For a few minutes while they moved with drill book precision into 'square', the front rank kneeling, the second rank standing with muskets levelled and bayonets fixed, they got a glimpse of the valley wreathed in an enormous pall of smoke out of which appeared a ghostly mass of horsemen, cuirassiers, lancers, and hussars, the like of which not even the Peninsular veterans had ever seen before. And the whole mass, filling the valley from flank to flank was moving steadily towards them. The gunners of the British battery on the left of the 23rd fired their last salvo and ran for the shelter of the square.

To the watchers of Hougoumont and La Haye Sainte, it looked as though the whole Allied line disappeared under a sea of horses, and was overwhelmed by that incredible tide of brilliantly accoutred cavalry, the finest in Europe. But gradually the tide thinned and ebbed, revealing miraculously the squares intact, the guns still in their emplacements on the ridge, untouched, but in front of every square a rampart of dead and injured horses, and wounded and dying horsemen, impenetrable to the survivors who drew back to reform and charge again and again.

The infantry in their squares lost count of the number of times the flower of the Grande Armee charged, but later historians reckoned it was twelve at least. British commanders, too, wondered why on earth Napoleon had allowed his magnificent cavalry divisions to be squandered uselessly on an unbroken Allied line....

So how did Second Lieutenant George Stainforth fare during this strange stalemate between the previously irresistible French cavalry and the impregnable British squares, defiant and solid as a rock? Not well, I fear. Records show that he was severely wounded, but not so badly hit as to prevent him resuming his military career after convalescence. The shattering of a limb by a shell fragment or a bullet invariably resulted in amputation as soon as possible, so such a wound can be ruled out. George undoubtedly was hit, like Colonel Ellis, by a bullet from the screen of sharpshooters who covered the withdrawal of the cuirassiers between each charge. His fate was to be dragged to the centre of the Square, where orderlies sterilised the wound with alcohol, probably gin, staunched the loss of blood with a pad bound tightly in place by strips torn from his shirt, and there he lay while the fury of the battle raged all about his redcoat island for the remainder of the day....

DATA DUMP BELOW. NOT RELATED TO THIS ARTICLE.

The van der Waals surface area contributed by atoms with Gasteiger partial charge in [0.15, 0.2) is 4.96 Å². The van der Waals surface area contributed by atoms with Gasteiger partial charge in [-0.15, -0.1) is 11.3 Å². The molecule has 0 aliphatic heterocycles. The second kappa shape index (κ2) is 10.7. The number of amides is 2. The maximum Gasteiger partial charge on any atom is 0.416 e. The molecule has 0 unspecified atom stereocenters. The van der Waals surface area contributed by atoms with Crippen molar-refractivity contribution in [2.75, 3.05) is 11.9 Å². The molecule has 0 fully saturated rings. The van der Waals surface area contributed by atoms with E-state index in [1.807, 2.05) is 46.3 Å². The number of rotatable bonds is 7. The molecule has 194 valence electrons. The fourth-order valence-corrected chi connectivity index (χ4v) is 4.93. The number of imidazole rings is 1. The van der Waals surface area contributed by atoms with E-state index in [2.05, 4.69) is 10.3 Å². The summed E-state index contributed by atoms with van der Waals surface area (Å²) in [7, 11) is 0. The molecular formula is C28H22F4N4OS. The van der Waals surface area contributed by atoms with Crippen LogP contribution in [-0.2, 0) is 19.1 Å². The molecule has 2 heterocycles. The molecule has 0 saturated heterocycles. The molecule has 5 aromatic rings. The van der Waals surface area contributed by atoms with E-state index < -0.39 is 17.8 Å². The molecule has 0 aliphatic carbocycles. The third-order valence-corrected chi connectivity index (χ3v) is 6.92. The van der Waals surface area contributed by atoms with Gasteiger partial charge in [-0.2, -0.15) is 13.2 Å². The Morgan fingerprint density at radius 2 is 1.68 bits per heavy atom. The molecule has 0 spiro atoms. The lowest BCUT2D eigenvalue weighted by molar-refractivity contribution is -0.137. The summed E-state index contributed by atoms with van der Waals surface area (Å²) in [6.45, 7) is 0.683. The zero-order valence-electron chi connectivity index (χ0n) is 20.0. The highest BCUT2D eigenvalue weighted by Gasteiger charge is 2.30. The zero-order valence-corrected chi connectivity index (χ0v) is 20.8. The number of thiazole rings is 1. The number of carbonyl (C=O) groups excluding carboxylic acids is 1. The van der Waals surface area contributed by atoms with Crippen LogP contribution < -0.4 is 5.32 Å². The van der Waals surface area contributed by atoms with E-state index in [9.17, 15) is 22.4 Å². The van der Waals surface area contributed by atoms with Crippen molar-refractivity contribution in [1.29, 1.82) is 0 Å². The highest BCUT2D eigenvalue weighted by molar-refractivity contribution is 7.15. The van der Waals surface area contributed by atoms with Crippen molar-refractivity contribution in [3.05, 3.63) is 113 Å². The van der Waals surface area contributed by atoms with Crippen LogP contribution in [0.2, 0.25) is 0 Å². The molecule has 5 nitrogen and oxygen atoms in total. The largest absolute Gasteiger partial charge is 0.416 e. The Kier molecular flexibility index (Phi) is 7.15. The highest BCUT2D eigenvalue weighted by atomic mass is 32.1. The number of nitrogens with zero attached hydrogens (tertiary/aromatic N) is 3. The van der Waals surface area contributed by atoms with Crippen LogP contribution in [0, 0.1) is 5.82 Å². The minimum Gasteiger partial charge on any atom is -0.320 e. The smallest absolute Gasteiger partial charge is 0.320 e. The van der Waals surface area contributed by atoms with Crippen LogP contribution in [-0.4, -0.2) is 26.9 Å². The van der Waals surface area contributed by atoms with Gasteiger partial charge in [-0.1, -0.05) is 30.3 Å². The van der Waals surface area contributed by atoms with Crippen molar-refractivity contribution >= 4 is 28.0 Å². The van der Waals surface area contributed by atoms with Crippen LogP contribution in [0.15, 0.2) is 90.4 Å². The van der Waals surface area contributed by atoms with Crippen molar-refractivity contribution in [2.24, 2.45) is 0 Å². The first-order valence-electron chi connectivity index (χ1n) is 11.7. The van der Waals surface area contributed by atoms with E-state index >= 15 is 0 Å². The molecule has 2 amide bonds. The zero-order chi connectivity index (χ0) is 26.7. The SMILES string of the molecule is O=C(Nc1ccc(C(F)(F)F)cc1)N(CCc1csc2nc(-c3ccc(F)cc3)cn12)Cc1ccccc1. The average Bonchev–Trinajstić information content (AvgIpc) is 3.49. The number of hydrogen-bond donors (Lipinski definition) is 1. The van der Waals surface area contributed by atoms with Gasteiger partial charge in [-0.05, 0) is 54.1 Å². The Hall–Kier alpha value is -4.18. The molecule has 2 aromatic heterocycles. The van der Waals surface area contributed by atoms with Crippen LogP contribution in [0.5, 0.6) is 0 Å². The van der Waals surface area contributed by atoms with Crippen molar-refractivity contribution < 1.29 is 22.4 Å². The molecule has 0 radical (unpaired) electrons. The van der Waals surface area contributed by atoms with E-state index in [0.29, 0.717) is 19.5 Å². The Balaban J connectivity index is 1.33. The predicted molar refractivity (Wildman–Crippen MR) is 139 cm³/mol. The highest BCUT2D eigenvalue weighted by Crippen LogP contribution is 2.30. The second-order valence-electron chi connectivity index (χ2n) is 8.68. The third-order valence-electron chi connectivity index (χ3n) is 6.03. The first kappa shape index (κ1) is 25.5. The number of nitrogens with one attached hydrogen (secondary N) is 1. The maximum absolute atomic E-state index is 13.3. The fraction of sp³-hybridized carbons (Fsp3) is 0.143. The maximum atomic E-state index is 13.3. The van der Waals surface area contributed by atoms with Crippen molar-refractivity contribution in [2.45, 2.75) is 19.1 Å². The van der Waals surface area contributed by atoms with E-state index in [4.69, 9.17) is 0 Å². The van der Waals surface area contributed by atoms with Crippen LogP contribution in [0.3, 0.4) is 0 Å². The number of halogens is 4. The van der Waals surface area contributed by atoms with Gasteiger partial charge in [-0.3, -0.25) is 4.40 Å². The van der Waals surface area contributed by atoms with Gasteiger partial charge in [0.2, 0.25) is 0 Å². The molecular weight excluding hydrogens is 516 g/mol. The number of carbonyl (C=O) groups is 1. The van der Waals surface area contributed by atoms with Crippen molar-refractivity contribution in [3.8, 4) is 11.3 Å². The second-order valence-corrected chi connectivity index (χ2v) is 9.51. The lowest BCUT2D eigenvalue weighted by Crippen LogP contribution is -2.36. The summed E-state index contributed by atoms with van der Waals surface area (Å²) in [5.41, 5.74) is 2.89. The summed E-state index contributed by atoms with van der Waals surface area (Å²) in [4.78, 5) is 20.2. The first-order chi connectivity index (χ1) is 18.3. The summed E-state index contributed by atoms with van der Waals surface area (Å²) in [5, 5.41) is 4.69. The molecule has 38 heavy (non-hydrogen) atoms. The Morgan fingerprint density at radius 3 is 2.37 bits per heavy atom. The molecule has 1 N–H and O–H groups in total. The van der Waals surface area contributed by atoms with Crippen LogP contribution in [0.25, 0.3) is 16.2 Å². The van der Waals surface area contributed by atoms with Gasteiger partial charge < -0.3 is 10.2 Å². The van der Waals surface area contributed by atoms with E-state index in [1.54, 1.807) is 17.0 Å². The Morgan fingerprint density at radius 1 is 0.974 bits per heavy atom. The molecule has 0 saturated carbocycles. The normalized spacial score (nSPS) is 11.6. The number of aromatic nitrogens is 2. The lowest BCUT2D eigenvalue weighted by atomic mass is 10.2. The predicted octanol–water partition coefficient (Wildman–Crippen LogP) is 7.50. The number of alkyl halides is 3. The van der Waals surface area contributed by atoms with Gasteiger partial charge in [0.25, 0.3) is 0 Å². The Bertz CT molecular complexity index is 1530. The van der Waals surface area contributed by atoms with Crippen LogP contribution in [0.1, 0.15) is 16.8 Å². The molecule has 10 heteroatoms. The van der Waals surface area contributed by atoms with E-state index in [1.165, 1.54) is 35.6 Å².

George was luckier than most because, when the battle ended he had been taken to a shed on the outskirts of the hamlet, Mont St. Jean, where, despite being packed like sardines with casualties of several regiments, he passed a night between torment and oblivion. Unlike the tens of thousands of wounded that lay in the valley unattended, he had water and was not despoiled of his few valuable possessions. Some wounded down there in that valley of death were not evacuated for up to three days.

In the morning those of the 23rd Regiment still able to bear arms moved southwards with their transport, taking Asst. Surgeon Munro with them; and the wounded were left in the hands of civilian doctors and the good citizens of Brussels. Little by little the casualties were cleared in farm carts, and trundled painfully over the cobbles of the city, a journey which, because of the state of the road and the crush of vehicles, took most of the day. Eventually George ended up in a makeshift hospital in the suburbs, possibly in Uccle, and there he remained for a month....

Not Found Wanting, pp. 262-71